With multinational companies expanding in the Middle East and the advertising industry changing, Hamed gained a lot of work experience. “Advertising started booming and marketing changed. To shoot commercials, the multinational companies brought directors from all over the world to Egypt. In the late ‘90s and early 2000s, a lot of filming, especially TV commercials, took place. We were introduced to a lot of foreign crews that came to shoot in the country. My ability to converse in English helped.”
In those days, processing 35mm footage was expensive. “There was no digital then. The video did not have the quality digital format has now. So it was a privilege to be able to work and finish a cinema project.”
The most difficult part of filmmaking, according to Hamed, is figuring out if something you find interesting will be interesting enough for the viewer as well. “The important thing is, whatever I pick up – a subject or topic or film – can it reach an audience or not? I always try to make something interesting for the audiences.”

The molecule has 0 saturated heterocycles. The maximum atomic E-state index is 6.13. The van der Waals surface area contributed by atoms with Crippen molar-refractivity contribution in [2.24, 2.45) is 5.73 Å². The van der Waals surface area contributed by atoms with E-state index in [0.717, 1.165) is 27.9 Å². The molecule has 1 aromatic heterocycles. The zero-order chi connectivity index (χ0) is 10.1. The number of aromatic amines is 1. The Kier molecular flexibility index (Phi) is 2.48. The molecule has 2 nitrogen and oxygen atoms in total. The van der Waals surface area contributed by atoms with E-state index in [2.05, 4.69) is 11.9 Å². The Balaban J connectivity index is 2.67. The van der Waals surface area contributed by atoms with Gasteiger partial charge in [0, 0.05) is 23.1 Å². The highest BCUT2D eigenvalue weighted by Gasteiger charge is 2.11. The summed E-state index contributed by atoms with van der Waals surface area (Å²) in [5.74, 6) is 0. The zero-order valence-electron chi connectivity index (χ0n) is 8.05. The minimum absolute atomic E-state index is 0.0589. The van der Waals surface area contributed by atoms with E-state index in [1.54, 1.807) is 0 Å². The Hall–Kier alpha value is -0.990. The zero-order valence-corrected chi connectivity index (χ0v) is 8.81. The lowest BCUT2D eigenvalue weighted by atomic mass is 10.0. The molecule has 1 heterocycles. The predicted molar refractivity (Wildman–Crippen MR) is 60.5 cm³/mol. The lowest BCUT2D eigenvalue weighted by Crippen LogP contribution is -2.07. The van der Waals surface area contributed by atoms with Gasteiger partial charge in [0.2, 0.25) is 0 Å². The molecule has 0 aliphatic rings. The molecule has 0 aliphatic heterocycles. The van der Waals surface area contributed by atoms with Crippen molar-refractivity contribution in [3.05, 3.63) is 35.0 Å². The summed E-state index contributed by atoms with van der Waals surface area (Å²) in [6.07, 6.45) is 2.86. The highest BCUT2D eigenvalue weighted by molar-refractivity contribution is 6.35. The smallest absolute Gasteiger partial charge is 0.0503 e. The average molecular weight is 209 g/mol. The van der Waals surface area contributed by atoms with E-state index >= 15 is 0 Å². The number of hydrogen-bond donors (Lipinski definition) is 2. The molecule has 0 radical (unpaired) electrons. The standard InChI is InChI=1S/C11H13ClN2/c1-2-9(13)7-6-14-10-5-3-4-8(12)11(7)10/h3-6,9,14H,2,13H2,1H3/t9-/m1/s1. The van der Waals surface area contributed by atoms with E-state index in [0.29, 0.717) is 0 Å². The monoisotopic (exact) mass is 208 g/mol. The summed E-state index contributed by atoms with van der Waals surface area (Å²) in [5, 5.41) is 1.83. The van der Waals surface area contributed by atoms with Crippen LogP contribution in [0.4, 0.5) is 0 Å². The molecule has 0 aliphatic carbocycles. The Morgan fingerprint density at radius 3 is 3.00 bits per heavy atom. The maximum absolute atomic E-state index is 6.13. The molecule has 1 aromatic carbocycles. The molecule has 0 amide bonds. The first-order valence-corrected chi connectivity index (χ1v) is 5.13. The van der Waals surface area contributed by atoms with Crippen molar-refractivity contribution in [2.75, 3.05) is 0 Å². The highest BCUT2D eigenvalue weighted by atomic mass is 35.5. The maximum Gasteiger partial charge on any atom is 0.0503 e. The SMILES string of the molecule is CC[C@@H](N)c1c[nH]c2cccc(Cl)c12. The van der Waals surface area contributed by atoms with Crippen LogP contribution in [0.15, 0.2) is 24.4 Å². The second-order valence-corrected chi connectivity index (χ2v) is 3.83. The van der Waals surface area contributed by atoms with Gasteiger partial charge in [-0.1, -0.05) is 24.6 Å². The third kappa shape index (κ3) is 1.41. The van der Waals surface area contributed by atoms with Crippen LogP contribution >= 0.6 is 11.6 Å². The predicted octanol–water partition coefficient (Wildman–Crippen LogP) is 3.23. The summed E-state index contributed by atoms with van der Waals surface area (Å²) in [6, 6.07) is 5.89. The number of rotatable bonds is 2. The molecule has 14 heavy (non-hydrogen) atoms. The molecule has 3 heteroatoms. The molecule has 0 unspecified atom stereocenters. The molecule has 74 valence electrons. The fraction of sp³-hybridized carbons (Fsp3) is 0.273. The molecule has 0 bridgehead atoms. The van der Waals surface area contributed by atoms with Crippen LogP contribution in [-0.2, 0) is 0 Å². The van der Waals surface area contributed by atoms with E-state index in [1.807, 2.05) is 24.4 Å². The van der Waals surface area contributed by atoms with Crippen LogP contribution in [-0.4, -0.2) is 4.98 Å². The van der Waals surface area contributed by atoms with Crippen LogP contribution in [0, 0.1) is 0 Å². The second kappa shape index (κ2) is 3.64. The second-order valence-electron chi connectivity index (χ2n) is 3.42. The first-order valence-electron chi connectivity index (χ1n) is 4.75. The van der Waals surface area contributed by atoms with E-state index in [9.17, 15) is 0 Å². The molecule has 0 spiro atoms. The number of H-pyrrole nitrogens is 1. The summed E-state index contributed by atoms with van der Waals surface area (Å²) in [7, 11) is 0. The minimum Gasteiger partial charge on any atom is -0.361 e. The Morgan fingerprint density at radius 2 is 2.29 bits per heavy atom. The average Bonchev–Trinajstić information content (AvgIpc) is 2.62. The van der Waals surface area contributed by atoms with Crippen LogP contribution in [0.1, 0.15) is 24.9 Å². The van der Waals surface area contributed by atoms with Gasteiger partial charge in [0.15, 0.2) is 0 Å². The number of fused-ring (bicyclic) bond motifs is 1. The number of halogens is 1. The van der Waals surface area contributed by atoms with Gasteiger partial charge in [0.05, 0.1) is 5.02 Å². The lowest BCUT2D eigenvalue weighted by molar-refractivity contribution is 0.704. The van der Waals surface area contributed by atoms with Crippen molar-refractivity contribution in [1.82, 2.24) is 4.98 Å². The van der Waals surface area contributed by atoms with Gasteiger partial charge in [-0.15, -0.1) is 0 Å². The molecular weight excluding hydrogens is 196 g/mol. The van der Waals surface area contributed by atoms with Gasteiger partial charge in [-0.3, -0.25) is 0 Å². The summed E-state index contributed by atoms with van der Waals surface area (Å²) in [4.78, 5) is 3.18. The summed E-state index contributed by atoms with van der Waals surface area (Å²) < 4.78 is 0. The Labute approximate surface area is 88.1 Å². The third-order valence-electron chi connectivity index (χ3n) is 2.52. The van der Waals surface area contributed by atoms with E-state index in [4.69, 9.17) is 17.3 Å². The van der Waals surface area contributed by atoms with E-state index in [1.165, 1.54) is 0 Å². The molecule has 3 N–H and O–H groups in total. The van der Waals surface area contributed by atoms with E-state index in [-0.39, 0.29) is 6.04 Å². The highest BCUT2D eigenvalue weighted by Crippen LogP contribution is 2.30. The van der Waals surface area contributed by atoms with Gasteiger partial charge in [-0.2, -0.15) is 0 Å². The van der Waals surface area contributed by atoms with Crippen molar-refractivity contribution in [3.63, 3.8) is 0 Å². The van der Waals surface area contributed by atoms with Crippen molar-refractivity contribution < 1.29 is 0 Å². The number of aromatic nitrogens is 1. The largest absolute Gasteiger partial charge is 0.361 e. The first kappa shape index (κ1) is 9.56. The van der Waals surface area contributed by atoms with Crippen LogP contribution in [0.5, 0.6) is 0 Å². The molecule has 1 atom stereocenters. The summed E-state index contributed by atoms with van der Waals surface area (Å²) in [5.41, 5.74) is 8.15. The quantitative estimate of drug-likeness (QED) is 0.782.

Hamed usually works with the same team, feeling that having familiar people around makes filmmaking more convenient and efficient.
“It is not easy to find a creative team you can work with multiple times. It is very rare that you have a team where everyone understands each other and has the same vision. I have had the same costume designer for all my films, and I think she adds value to all my works. I’ve been working with the same writer for the past six films. I have worked with only three or four art directors and, throughout my career, with only two directors of photography.”
However, he and his team are conscious of the fact that they could fall into the trap of being repetitive. “Each of us, individually, wants to produce something that is different and unique.”
As production style has changed over the years, distribution has evolved with it. With the rise of OTT platforms like Netflix and Shahid, the audience has also become more aware of the films being produced, Hamed notes. “There is a demand for Egyptian cinema and people like watching Egyptian films, regardless of what is being shown. But with all the OTT platforms, audiences are also aware of international cinema and the quality of work there. With this, they also understand if it’s a fresh idea or not.”
The future of the cinema business, not just in Egypt but across the world, is grim now. “With Covid-19, theatres and the cinema industry have been hit, but the television industry and OTT platforms thrived. Our business depends on making people step out of their homes to spend two hours of their time in theatres, buying not-so-cheap tickets. So, we have to make sure that when people come to theatres, they really have an enjoyable and memorable experience,” says Hamed.